The presiding monk told IMNA reporters that, as one bottle of antivenom costs 20,000 kyat, many villagers are currently unable to afford it, and this will provide them with the cure for free.

“If the villager is poor and bit by a snake, they can get [the antivenom] in the Village Government hospital for free. But if the villager has money, they will be asked to pay 20,000 kyat per bottle.”

Though the committee meeting occurred five days ago, they have so far only put in the order in Myawaddy for the antivenom.

The leader of the Mon Peace and Defense Front (MPDF), Nai Aung Naing, who was a one time officer of the New Mon State Party (NMSP), but now a monk, is organizing Senior Monks in Mon state to join the MPDF to support him in the coming 2010 election.

Mon splinter group leader courts abbots for 2010 election support
Thu 25 Jun 2009, Kon Hadae,IMNA
The leader of a Mon splinter group, who is a monk, is attempting to organize abbots from Mon state to join his party in a bid for the 2010 election.

The leader of the Mon Peace and Defense Front (MPDF), Nai Aung Naing, who was a one time officer of the New Mon State Party (NMSP), but now a monk, is organizing Senior Monks in Mon state to join the MPDF to support him in the coming 2010 election.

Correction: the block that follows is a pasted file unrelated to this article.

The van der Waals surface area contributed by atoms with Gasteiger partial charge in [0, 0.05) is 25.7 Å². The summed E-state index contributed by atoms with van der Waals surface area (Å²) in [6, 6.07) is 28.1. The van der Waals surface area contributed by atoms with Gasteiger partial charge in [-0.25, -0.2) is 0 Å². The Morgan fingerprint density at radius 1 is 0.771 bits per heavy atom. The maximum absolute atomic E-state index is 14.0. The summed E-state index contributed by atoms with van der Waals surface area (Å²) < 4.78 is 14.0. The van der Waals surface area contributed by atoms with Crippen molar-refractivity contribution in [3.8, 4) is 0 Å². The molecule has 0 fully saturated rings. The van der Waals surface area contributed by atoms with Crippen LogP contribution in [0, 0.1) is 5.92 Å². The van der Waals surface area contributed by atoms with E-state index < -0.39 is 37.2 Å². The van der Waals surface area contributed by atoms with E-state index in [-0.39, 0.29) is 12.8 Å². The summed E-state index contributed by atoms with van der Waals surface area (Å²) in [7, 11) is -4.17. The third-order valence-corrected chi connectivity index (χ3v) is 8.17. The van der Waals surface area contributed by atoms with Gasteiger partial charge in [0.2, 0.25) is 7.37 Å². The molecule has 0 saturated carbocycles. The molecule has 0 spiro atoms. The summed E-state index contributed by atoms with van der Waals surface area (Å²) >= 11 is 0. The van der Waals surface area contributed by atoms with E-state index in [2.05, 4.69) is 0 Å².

If he participates in the coming 2010 election, the Mon nation and all Mon political parties will be able to remain peaceful. That is the reason he has given for his group choosing to participate in coming election, according to source close to an abbot from Mudon township, that had spoke with the MPDF leader. Nai Aung Naing suggested that the abbot should do like him, because he himself is a monk now, and be part of the 2010 election.

What a trick changing Uniform for a Monks robe
Shame on you!!

Nai Aung Naing is a former major general in the NMSP, and was second in command of the parties armed wing, the Mon National Liberation Army (MNLA), which he split from in 2008 to form a new group called the Mon Peace and Defense Front. In 2009 after Nai Aung Naing formed the new group, he joined the monkhood, and has remained there, living at the Thanphyuzayet Monastery in Mon state. Continue reading “The leader of the Mon Peace and Defense Front (MPDF), Nai Aung Naing, who was a one time officer of the New Mon State Party (NMSP), but now a monk, is organizing Senior Monks in Mon state to join the MPDF to support him in the coming 2010 election.”